On a sweet note

On a sweet note

On a sweet note

For artist Radhika Raina Mukhija, ‘Raksha Bandhan’ is as special as any other festival. She loves waking up knowing that there will be plenty of gifts and food at home to celebrate the day. Once the ‘puja’ and the ‘rakhi’ tying ceremony is over, it’s straight to the sweet and savoury dishes that she runs to.

Being a married woman now, she has to be in two places at the same time — one at her husband’s home and hers. She says, “It’s a bit of a rush to be at both the places, but it’s a celebration where I get to be with both my families.” She says there would be plenty of Indian sweets like ‘gulab jamun’, ‘kaju katli’ lined up.

However, it’s the lunch or dinner that sets apart the culinary journey here.

Depending on the timing of the ‘puja’, there’s a grand feast following. She explains, “It will mainly be a vegetarian feast with dishes using whole pulses like ‘maah ki dal’ and ‘sabut moong ki dal’. There would also be ‘paneer’, ‘gobi aloo’ and some other ‘sabzi’ to go with the food. But the most important one is the dessert which is usually ‘kheer’. There’s also a dish called ‘atte ke mathri’ which is ‘atta’ and semolina mixed and deep fried that is made in a sweet and savoury form. The savoury version goes very well with some pickle.”

Like Radhika, Lokendra Parihar, an IT professional, also looks forward to the food preparations for the day. He says, “It’s usually the food that the brother likes which is prepared for the day. There will be ‘daal baati’, ‘palak paneer’, ‘badiya’ and ‘vegetarian pulao’ as part of the menu. But the specialities are the sweets that are prepared at home or bought from the store.” As his sister does not live in the city, Lokendra is looking forward to receiving the ‘rakhi’ and  other accompaniments by mail this time.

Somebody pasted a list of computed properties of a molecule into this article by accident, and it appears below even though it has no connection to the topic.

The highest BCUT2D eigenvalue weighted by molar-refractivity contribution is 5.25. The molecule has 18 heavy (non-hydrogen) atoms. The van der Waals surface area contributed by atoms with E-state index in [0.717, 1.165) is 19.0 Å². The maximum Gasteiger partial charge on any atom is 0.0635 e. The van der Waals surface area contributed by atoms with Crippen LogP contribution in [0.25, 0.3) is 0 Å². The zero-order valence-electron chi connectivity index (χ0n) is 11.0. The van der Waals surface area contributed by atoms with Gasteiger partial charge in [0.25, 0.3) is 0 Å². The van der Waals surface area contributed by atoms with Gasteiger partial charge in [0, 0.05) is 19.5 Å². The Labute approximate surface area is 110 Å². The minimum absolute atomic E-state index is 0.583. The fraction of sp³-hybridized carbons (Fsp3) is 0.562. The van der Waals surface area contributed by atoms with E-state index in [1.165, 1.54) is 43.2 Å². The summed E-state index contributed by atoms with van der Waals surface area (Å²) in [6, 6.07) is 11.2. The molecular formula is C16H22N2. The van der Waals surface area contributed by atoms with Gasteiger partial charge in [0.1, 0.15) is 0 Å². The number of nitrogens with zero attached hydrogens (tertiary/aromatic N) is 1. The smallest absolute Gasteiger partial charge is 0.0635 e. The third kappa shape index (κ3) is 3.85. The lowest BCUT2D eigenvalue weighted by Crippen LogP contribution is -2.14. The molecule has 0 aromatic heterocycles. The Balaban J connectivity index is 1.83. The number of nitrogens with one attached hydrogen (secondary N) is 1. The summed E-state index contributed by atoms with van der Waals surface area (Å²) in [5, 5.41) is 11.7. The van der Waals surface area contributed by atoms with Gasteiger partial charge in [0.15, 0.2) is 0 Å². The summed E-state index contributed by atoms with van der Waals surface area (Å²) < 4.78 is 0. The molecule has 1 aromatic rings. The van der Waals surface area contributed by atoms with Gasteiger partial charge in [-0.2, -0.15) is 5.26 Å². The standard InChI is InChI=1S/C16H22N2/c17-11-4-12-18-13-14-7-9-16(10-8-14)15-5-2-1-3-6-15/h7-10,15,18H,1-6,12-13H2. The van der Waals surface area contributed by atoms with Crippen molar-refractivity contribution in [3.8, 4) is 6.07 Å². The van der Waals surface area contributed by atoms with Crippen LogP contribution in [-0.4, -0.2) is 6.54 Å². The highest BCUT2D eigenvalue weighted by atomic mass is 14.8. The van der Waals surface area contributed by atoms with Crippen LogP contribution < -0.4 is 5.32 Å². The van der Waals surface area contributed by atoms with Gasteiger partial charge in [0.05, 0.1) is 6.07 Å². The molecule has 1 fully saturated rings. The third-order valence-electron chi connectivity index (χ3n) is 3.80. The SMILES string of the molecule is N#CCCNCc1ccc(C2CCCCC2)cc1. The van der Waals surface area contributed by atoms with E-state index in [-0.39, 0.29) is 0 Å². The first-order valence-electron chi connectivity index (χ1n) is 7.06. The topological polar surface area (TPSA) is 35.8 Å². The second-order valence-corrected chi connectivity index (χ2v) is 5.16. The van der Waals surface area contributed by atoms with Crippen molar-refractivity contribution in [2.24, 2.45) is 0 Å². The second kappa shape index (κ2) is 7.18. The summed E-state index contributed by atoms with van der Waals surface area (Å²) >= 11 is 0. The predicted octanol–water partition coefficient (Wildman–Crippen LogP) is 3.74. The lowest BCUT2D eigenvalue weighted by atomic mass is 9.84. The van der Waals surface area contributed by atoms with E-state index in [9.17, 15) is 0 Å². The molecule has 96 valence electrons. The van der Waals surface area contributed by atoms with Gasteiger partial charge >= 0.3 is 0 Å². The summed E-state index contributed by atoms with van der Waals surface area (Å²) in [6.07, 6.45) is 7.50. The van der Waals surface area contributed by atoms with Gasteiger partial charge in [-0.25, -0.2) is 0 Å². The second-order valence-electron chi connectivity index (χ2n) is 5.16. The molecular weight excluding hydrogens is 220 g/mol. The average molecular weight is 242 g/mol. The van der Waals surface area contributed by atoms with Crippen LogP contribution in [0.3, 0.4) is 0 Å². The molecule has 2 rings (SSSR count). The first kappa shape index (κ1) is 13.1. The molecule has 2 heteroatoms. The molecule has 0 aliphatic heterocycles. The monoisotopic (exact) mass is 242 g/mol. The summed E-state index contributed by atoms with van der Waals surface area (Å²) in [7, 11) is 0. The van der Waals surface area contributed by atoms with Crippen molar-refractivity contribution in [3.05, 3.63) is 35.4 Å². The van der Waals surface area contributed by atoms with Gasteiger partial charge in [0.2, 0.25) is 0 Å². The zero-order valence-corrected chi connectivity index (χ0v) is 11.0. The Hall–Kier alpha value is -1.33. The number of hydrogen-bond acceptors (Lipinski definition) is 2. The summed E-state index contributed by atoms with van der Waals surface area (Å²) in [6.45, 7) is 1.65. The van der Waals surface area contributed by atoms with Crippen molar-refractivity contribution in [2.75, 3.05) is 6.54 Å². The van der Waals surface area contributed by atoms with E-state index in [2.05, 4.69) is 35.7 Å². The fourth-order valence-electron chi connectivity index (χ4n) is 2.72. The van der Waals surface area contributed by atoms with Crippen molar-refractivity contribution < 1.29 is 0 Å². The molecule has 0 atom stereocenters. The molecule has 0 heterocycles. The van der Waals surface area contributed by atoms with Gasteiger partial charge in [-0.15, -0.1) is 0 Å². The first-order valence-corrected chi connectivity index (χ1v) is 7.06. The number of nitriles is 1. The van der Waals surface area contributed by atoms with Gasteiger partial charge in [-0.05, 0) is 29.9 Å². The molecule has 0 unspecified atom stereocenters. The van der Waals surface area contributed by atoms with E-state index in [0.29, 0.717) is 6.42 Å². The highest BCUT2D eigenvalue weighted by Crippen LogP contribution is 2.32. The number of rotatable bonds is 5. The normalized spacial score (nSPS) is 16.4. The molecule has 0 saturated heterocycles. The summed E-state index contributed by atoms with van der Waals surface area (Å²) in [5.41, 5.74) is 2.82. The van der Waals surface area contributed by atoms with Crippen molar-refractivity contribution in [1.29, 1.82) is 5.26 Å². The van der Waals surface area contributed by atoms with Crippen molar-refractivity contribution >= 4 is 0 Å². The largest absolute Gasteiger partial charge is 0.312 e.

Subhasmita Panigrahi, a software engineer, satisfies her sweet tooth with ‘kala jamun’ and other delicacies on the day. She says, “It’s actually difficult to plan something for the day as I don’t have the day off from work. But I remember waiting so eagerly to have ‘mothichur ladoo’, ‘barfi’ and ‘kala jamun’ that my mother would prepare at home. I hope to make some time today and prepare something to celebrate the day. But then again, I don’t really wait for an occasion to satisfy my food cravings.” 

As for those who don’t have the time to prepare anything at home, and probably even want to try something different other than sweets, chocolate is the way to go. ‘Rage Chocolatier’ has a couple of chocolate varieties that one can purchase from.

Rashmi Vaswani, the founder, says, “As most Indian sweets are easily perishable and high in calories, many are opting for chocolates for a slightly more healthier choice. We have a ‘nut crunch bar’ and a few other flavours that one can indulge in. Some of them come in a box platter format to add that Indian touch to it.”

Even though this festival is dedicated to the brothers, they also have options for chocolates that the sister can indulge in. “It’s designed in a postbox format that has different types of chocolate as well. One can either pick it up from the store or purchase it online,” she adds.


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